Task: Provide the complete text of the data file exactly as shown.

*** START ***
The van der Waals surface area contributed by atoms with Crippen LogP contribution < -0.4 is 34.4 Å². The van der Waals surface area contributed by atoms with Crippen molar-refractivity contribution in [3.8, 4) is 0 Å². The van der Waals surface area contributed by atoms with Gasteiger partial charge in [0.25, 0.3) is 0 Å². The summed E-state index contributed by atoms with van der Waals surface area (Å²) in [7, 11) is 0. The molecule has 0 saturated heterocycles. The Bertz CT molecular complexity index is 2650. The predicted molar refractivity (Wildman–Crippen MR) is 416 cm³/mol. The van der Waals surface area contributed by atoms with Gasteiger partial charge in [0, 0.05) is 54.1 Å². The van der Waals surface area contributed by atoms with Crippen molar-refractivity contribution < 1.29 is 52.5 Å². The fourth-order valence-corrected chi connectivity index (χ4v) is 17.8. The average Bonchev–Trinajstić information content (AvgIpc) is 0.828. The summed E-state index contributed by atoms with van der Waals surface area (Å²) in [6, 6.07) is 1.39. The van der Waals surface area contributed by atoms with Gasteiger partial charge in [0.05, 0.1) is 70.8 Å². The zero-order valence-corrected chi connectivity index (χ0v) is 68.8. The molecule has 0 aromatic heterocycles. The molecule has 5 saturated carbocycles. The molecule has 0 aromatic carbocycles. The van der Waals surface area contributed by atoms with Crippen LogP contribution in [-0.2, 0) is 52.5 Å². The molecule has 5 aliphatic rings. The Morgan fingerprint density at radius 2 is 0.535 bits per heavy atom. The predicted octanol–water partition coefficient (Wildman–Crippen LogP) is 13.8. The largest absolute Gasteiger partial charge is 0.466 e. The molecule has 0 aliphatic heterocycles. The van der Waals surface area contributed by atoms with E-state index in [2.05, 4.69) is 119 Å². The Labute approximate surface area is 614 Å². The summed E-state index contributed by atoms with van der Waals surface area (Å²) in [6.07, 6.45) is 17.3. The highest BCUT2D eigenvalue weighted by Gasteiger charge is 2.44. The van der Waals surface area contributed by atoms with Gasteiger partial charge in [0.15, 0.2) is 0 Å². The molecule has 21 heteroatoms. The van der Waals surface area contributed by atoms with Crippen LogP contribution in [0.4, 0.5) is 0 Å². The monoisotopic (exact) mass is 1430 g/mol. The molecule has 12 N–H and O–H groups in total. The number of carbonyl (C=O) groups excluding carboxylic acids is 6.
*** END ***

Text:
The van der Waals surface area contributed by atoms with Crippen LogP contribution < -0.4 is 34.4 Å². The van der Waals surface area contributed by atoms with Crippen molar-refractivity contribution in [3.8, 4) is 0 Å². The van der Waals surface area contributed by atoms with Gasteiger partial charge in [0.25, 0.3) is 0 Å². The summed E-state index contributed by atoms with van der Waals surface area (Å²) in [7, 11) is 0. The molecule has 0 saturated heterocycles. The Bertz CT molecular complexity index is 2650. The predicted molar refractivity (Wildman–Crippen MR) is 416 cm³/mol. The van der Waals surface area contributed by atoms with Gasteiger partial charge in [0, 0.05) is 54.1 Å². The van der Waals surface area contributed by atoms with Crippen molar-refractivity contribution < 1.29 is 52.5 Å². The fourth-order valence-corrected chi connectivity index (χ4v) is 17.8. The average Bonchev–Trinajstić information content (AvgIpc) is 0.828. The summed E-state index contributed by atoms with van der Waals surface area (Å²) in [6, 6.07) is 1.39. The van der Waals surface area contributed by atoms with Gasteiger partial charge in [0.05, 0.1) is 70.8 Å². The zero-order valence-corrected chi connectivity index (χ0v) is 68.8. The molecule has 0 aromatic heterocycles. The molecule has 5 saturated carbocycles. The molecule has 0 aromatic carbocycles. The van der Waals surface area contributed by atoms with Crippen LogP contribution in [-0.2, 0) is 52.5 Å². The molecule has 5 aliphatic rings. The Morgan fingerprint density at radius 2 is 0.535 bits per heavy atom. The predicted octanol–water partition coefficient (Wildman–Crippen LogP) is 13.8. The largest absolute Gasteiger partial charge is 0.466 e. The molecule has 0 aliphatic heterocycles. The van der Waals surface area contributed by atoms with E-state index in [2.05, 4.69) is 119 Å². The Labute approximate surface area is 614 Å². The summed E-state index contributed by atoms with van der Waals surface area (Å²) in [6.07, 6.45) is 17.3. The highest BCUT2D eigenvalue weighted by Gasteiger charge is 2.44. The van der Waals surface area contributed by atoms with Gasteiger partial charge in [0.15, 0.2) is 0 Å². The molecule has 21 heteroatoms. The van der Waals surface area contributed by atoms with Crippen LogP contribution in [0.4, 0.5) is 0 Å². The monoisotopic (exact) mass is 1430 g/mol. The molecule has 12 N–H and O–H groups in total. The number of carbonyl (C=O) groups excluding carboxylic acids is 6.